William James, the father of psychology, stated that the most fundamental psychological need is to be appreciated. We all want to feel fully appreciated for our work. The payoff for inspiring leaders is that people do more for those who appreciate them. Although leaders widely recognize the need for appreciation, it tends to be a blind spot. That is, we generally believe we are much more appreciative of our team than our team thinks we are.
For example, I think I am more appreciative of my wife than she feels appreciated by me. The same can be said of most leaders and team members. The reason is that we often do not convert our invisible thoughts of appreciation into visible acts of appreciation. With all of today's technology options, it's easy to find ourselves too busy for face-to-face interaction, but that's one of the best ways to charge up our teams. Showing appreciation is not a matter of time and intention; rather, it's a matter of priority and action.
Research by former Gallup chairman, the late Donald Clifton, revealed that workgroups with at least a 3-to-1 ratio of positive to negative interactions were significantly more productive than those having less than a 3-to-1 ratio. In other words, more productive teams had at least three positive interactions for every one negative interaction. By the way, the same study showed the bar was set even higher for more successful marriages - the key ratio was 5-to-1. Showing your appreciation is certainly a positive interaction and is a simple way to boost your ratio.
Consider tracking your ratio for a week to gauge how well you are appreciating your team. Look for opportunities to acknowledge your team's results and positive progress. This is basic psychology - reinforce those behaviors that you want to see more frequently. Catch them doing something right ... and do it often. If you look for your team doing something right, opportunities to reinforce them will be plentiful. The key is to be sincere and specific. In other words, don't fall into the trap of blurting out the robotic "Good job". Take the time to thoughtfully explain why you appreciated the specific action taken by a team member.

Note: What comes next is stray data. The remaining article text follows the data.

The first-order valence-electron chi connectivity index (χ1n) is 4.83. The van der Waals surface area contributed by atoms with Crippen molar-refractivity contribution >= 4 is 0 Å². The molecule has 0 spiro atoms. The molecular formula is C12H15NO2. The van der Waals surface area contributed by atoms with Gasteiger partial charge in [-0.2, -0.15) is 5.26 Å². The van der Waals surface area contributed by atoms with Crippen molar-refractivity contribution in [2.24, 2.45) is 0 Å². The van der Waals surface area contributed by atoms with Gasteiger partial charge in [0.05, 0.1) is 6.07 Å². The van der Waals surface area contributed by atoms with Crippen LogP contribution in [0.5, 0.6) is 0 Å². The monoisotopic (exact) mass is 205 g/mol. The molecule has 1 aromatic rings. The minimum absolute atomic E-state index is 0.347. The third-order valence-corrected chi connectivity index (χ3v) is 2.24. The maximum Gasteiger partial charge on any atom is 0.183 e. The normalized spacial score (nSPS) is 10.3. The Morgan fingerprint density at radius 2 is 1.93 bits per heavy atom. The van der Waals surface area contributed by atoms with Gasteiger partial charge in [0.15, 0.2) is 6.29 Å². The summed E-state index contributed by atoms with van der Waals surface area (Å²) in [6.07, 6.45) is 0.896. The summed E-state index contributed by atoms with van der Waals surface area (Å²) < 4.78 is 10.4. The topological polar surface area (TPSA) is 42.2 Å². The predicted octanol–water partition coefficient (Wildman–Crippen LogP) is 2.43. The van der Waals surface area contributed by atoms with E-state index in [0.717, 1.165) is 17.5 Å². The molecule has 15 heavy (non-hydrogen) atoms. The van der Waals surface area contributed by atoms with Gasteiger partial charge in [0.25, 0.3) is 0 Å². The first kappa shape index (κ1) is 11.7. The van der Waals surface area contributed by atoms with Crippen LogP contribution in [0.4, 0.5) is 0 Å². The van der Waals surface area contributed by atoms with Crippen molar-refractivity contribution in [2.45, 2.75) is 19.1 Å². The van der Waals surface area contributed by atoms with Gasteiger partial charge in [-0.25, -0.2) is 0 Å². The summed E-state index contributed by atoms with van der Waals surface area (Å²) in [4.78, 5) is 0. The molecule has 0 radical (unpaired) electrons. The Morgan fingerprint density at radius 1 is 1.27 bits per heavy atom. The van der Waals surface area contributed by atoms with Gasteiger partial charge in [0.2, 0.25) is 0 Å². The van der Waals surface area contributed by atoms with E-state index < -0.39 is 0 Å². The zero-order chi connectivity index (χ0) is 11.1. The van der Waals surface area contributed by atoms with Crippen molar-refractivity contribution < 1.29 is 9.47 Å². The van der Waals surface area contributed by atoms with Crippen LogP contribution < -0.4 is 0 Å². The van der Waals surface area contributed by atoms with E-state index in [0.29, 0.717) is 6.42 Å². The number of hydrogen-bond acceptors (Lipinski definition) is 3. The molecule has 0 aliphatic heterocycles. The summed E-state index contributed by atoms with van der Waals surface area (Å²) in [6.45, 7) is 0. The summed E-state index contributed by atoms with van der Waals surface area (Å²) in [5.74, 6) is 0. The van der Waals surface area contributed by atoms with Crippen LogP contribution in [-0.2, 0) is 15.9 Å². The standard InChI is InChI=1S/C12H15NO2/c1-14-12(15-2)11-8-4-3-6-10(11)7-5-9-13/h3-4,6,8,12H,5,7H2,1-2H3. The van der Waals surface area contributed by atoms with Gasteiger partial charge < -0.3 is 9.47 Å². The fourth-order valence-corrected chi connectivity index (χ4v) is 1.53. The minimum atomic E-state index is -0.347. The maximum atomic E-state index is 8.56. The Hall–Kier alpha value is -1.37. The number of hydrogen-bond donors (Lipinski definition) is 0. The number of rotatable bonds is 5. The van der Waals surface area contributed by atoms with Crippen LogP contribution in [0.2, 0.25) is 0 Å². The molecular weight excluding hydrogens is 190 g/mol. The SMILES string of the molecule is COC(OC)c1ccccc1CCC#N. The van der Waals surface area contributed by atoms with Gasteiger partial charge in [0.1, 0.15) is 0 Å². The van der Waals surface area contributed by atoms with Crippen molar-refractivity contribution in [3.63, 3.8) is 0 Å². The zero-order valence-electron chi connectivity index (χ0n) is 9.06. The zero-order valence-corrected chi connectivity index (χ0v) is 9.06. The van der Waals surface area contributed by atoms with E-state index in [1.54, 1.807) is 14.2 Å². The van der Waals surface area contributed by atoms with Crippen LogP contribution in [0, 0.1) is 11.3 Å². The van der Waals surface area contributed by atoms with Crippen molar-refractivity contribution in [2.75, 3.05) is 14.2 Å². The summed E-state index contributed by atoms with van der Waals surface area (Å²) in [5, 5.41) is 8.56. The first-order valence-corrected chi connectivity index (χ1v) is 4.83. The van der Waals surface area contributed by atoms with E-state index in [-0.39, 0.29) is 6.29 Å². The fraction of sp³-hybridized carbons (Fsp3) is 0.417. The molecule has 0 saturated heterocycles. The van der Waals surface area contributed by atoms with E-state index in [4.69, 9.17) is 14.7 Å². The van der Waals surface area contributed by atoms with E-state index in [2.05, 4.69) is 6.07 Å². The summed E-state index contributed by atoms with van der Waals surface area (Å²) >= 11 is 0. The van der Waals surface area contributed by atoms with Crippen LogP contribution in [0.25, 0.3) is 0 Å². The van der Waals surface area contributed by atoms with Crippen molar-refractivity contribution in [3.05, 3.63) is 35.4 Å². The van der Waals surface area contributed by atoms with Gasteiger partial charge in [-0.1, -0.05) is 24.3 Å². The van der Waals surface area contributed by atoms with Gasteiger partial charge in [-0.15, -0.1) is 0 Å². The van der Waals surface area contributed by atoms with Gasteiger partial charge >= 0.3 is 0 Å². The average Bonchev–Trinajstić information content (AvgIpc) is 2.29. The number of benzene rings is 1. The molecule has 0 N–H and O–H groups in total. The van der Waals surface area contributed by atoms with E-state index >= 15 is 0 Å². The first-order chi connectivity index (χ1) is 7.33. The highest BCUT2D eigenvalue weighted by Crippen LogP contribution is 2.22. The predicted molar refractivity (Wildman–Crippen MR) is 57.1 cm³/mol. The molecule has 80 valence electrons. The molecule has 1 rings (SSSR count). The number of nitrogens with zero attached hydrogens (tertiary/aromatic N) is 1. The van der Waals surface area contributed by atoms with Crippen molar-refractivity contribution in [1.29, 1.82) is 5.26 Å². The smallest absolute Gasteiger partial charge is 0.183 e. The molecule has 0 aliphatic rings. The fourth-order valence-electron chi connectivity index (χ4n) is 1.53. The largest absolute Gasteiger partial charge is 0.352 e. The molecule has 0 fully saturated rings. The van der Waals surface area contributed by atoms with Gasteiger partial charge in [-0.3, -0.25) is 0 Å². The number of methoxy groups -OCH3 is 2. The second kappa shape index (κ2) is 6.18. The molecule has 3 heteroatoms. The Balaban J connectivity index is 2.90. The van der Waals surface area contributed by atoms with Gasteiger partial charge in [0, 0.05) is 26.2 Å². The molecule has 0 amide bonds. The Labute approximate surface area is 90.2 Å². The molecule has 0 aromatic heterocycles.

For example, you might say, "Kayla, I really appreciate the way you quickly resolved that customer issue without adding more time or cost to our delivery schedule. That makes a big difference for the company." Demonstrating appreciation for your team and their efforts can put them on the fast track to inspired performance. There should be plenty of opportunities since a Harris poll found that 65 percent of the workers reported receiving no recognition for good work in the past year! That's a pretty low bar. So, we should not worry about recognizing our teams too much.
Here are some simple ways to make recognition a defining moment for your team:
- Say "Thank You!" - An all-too-obvious, yet highly underused, form of appreciation.
- Go old school and write a card or note to a team member expressing why you appreciate him or her.
- Allow your team to present their work to your boss. This is a great way to engage your team, and it also shows your boss what kind of leader you are.
- Offer team members a choice of projects on which to work. When team members buy into a project, they will put their hearts into it.
- Put a sincere acknowledgement in your company or department newsletter. This takes only a few minutes of your time but creates long-term "trophy value" for the employee.
- Tell an employee's story of accomplishment at a staff meeting. Detailed stories are perceived as more interesting, meaningful, thoughtful and memorable.
- Take a team member to lunch to show your appreciation. Remember to do more listening than talking.
Find ways that are natural and comfortable for you to demonstrate your appreciation since your authenticity is the key.
The good news is that we have complete control over our appreciation. No budget limitations or excuses here - there are literally thousands of ways to demonstrate our appreciation at little or no cost.
1. What is the positive to negative ration on my team?
2. What one thought of appreciation can I convert into a tangible act of appreciation today?